3. Add the potatoes. Stir them to coat with oil and let them sizzle away for a minute or two. Add the broccoli and do the same as you did with the potatoes. Add the stock.
  4. Bring the stock to a boil. Taste the broth and adjust the seasoning. Go easy on the salt though because the Parmesan has lots and will act as seasoning as well.
  5. Simmer the soup until the broccoli and potatoes are tender. The broccoli is not going to remain vibrant green, but if it is good broccoli it won’t be olive drab either.
  6. Once the potatoes have cooked through, add the parmesan, the remaining butter, and the basil. Stir to combine and serve with more black pepper.

Chicken and Rice Soup with Saffron

Good soup is hard to come by but it isn’t hard to make good soup.  It’s only as difficult as you want to make it.

While I know there are all kinds of prepared soups on the shelves of every supermarket I just can’t bring myself to do anything other than make it from scratch.  I beg of you to do the same.  You will be all the better for it and your health will be too.

If you are new to the kitchen it might take you a while to get the prep down.  There is cutting and chopping but as you practice and as your skill level increases your time in the kitchen drops.  Trust me.  I like to spend time in the kitchen some days but not all days.  I want to do things with my kids more than I want to make some three-day dish out of Modern Cuisine but that doesn’t mean I don’t eat flavorful good food

The one thing for which I am grateful is I worked in a from scratch restaurant where not only did you work the line but you did all of your own prep.  I became efficient because the Bob-Knight-of-Chefs boss I had demanded it.  I am eternally grateful to him for his persistence and for making me a better cook.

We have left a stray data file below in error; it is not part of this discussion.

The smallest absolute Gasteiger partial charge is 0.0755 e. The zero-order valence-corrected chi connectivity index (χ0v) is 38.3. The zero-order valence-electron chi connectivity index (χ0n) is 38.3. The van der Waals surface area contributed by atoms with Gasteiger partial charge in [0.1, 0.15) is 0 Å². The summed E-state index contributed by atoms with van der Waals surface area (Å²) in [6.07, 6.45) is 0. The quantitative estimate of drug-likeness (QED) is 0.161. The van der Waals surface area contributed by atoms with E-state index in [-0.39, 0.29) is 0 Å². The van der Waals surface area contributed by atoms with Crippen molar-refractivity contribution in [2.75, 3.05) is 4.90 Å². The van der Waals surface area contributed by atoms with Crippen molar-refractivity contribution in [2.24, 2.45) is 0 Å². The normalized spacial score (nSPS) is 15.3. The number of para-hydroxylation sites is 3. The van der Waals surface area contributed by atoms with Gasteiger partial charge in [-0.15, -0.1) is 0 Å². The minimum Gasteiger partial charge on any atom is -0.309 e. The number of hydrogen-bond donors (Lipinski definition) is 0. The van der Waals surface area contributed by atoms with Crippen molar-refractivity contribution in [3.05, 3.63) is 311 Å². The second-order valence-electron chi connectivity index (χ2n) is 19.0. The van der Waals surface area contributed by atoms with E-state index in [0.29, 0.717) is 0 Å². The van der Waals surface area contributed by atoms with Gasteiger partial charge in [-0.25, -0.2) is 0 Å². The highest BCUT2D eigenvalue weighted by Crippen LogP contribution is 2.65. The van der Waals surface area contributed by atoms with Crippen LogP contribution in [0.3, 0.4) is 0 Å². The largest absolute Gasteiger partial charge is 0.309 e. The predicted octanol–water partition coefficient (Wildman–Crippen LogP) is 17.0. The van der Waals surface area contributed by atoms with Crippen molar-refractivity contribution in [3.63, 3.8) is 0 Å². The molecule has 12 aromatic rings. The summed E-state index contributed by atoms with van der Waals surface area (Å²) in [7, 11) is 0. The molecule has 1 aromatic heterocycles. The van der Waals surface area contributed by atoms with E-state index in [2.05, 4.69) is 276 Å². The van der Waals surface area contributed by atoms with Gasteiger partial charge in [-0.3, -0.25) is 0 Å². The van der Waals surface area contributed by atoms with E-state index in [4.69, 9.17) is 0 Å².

Makes 6 servings

For the broth:

1 yellow onion, trimmed, peeled and chopped

1 carrot, peeled and sliced

1 celery stalk, washed, trimmed and chopped

4 leg/thigh chicken quarter, skin removed

1 bay leaf

1 teaspoon whole black peppercorns

6 cups water

For the soup:

1/2 cup yellow onion, peeled, trimmed 1/4 inch dice

1 cup carrots, sliced

1/4 cup celery, 1.4 inch dice

1 cup brown basmati rice, cooked

1 tablespoon Italian or curly leaf parsley

1 heafty pinch of saffron

1. Place all the broth ingredients into a three quart heavy bottomed pot and place it over medium high heat.  Bring it to a boil and then reduce the heat to a simmer.  Simmer the broth until the chicken is very tender, the meat should have pulled away from the leg joint bone on its own.  Remove the chicken quarters to a plate and let them cool.  Once they are cool pick the meat from the bones and break it up into spoon size pieces.

2. Strain the both.  You should have anywhere from 4 to 5 cups.  If it is less add some water.

3. Discard the vegetables from the stock.  Clean the pot and pour the strained stock back into the pot.  Add the soup vegetables, saffron a heavy pinch of salt and some pepper to the pot.  Bring the soup to a boil.  Reduce the heat and cook until the vegetables are tender.

4. Once the vegetables are tender add the chicken, cooked rice and parsley.  Make sure everything is good and hot.  Serve.

Dashi

Don’t let its simplicity fool you. A well made dashi packs a wallop and is the foundation of Japanese cuisine. If you want the real deal you have to make this stuff from scratch. Possibly the easiest stock of all to make but again you will have to make a trip to the Asian grocery. Never fear though the stock only takes a couple of minutes to throw together.

Makes +- 8 cups

8 cups cold water

one 8 x 4 inch sheet kombu, kelp

one 2 1/2 inch finger of ginger, peeled and cut lengthwise into 4 slices

2 cups katsuobushi, dried bonito flakes

 

1. Gently wipe the kombu with a damp cloth to remove white salty stuff. Don’t worry if you don’t get it all.

2. Place the kombu in a pot along with the ginger and water. Place the pot over medium heat. Once the water starts to steam and develop lots of bubbles that are attached to the side of the pan turn off the heat. You do not want the pot to boil.

3. Set a timer for 12 minutes. At the end of twelve minutes remove the kombu. Turn the heat back on and bring the broth to just short of boiling again. Turn off the heat and add the bonito flakes.

4.Set the timer again for 12 minutes. At the end of twelve minutes strain the stock and use it immediately or store in the fridge. It is best if you use the stock within three days of making it.